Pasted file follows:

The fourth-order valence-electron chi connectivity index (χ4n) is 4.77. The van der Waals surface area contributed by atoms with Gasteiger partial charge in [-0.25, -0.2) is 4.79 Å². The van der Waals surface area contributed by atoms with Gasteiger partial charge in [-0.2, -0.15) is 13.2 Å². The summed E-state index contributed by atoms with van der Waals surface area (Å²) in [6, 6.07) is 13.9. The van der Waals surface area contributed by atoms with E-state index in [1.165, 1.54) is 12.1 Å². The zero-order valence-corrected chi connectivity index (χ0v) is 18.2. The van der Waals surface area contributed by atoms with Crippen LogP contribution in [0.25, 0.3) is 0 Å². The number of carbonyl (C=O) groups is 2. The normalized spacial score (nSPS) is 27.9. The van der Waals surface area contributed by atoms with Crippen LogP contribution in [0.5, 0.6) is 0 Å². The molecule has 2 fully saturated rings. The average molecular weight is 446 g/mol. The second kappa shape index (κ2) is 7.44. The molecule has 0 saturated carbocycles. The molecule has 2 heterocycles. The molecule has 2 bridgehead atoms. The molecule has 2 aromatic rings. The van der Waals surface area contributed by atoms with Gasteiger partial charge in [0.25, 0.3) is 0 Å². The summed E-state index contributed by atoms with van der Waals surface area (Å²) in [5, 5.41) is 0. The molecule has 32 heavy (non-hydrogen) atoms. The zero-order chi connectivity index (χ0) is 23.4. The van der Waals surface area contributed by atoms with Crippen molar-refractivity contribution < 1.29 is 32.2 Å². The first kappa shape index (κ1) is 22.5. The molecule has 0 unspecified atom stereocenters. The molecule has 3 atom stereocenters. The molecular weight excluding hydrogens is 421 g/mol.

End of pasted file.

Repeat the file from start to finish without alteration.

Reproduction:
The fourth-order valence-electron chi connectivity index (χ4n) is 4.77. The van der Waals surface area contributed by atoms with Gasteiger partial charge in [-0.25, -0.2) is 4.79 Å². The van der Waals surface area contributed by atoms with Gasteiger partial charge in [-0.2, -0.15) is 13.2 Å². The summed E-state index contributed by atoms with van der Waals surface area (Å²) in [6, 6.07) is 13.9. The van der Waals surface area contributed by atoms with E-state index in [1.165, 1.54) is 12.1 Å². The zero-order valence-corrected chi connectivity index (χ0v) is 18.2. The van der Waals surface area contributed by atoms with Crippen LogP contribution in [0.25, 0.3) is 0 Å². The number of carbonyl (C=O) groups is 2. The normalized spacial score (nSPS) is 27.9. The van der Waals surface area contributed by atoms with Crippen LogP contribution in [0.5, 0.6) is 0 Å². The molecule has 2 fully saturated rings. The average molecular weight is 446 g/mol. The second kappa shape index (κ2) is 7.44. The molecule has 0 saturated carbocycles. The molecule has 2 heterocycles. The molecule has 2 bridgehead atoms. The molecule has 2 aromatic rings. The van der Waals surface area contributed by atoms with Gasteiger partial charge in [0.25, 0.3) is 0 Å². The summed E-state index contributed by atoms with van der Waals surface area (Å²) in [5, 5.41) is 0. The molecule has 32 heavy (non-hydrogen) atoms. The zero-order chi connectivity index (χ0) is 23.4. The van der Waals surface area contributed by atoms with Crippen molar-refractivity contribution < 1.29 is 32.2 Å². The first kappa shape index (κ1) is 22.5. The molecule has 0 unspecified atom stereocenters. The molecule has 3 atom stereocenters. The molecular weight excluding hydrogens is 421 g/mol.